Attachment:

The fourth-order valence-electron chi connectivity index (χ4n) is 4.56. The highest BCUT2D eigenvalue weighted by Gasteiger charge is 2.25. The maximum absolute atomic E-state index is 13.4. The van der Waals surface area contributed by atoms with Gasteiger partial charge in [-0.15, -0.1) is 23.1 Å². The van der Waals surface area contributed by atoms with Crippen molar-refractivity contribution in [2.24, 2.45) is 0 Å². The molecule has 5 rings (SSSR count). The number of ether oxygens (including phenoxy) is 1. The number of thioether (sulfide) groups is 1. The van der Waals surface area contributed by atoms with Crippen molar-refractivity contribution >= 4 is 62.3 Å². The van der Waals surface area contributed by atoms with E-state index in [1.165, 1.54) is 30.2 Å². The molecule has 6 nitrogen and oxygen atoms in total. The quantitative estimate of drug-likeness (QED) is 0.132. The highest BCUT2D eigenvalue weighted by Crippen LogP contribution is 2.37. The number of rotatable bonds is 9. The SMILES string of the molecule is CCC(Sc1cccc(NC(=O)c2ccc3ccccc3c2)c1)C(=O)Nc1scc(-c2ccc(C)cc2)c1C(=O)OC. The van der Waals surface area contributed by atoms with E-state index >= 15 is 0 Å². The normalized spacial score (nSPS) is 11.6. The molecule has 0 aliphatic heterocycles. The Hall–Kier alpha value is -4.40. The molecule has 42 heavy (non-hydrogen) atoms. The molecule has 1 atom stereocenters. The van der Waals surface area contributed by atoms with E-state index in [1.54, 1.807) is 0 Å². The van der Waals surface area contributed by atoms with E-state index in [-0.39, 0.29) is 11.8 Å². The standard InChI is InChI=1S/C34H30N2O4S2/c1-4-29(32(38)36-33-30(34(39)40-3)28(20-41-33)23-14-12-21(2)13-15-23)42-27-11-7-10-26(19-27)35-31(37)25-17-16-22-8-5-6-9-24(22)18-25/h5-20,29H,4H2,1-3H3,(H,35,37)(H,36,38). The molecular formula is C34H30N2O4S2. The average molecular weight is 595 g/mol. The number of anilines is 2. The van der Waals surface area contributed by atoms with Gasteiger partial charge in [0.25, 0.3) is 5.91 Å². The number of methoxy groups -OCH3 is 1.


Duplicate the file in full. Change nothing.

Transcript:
The fourth-order valence-electron chi connectivity index (χ4n) is 4.56. The highest BCUT2D eigenvalue weighted by Gasteiger charge is 2.25. The maximum absolute atomic E-state index is 13.4. The van der Waals surface area contributed by atoms with Gasteiger partial charge in [-0.15, -0.1) is 23.1 Å². The van der Waals surface area contributed by atoms with Crippen molar-refractivity contribution in [2.24, 2.45) is 0 Å². The molecule has 5 rings (SSSR count). The number of ether oxygens (including phenoxy) is 1. The number of thioether (sulfide) groups is 1. The van der Waals surface area contributed by atoms with Crippen molar-refractivity contribution >= 4 is 62.3 Å². The van der Waals surface area contributed by atoms with E-state index in [1.165, 1.54) is 30.2 Å². The molecule has 6 nitrogen and oxygen atoms in total. The quantitative estimate of drug-likeness (QED) is 0.132. The highest BCUT2D eigenvalue weighted by Crippen LogP contribution is 2.37. The number of rotatable bonds is 9. The SMILES string of the molecule is CCC(Sc1cccc(NC(=O)c2ccc3ccccc3c2)c1)C(=O)Nc1scc(-c2ccc(C)cc2)c1C(=O)OC. The van der Waals surface area contributed by atoms with E-state index >= 15 is 0 Å². The normalized spacial score (nSPS) is 11.6. The molecule has 0 aliphatic heterocycles. The Hall–Kier alpha value is -4.40. The molecule has 42 heavy (non-hydrogen) atoms. The molecule has 1 atom stereocenters. The van der Waals surface area contributed by atoms with E-state index in [1.54, 1.807) is 0 Å². The van der Waals surface area contributed by atoms with E-state index in [-0.39, 0.29) is 11.8 Å². The standard InChI is InChI=1S/C34H30N2O4S2/c1-4-29(32(38)36-33-30(34(39)40-3)28(20-41-33)23-14-12-21(2)13-15-23)42-27-11-7-10-26(19-27)35-31(37)25-17-16-22-8-5-6-9-24(22)18-25/h5-20,29H,4H2,1-3H3,(H,35,37)(H,36,38). The molecular formula is C34H30N2O4S2. The average molecular weight is 595 g/mol. The number of anilines is 2. The van der Waals surface area contributed by atoms with Gasteiger partial charge in [0.25, 0.3) is 5.91 Å². The number of methoxy groups -OCH3 is 1.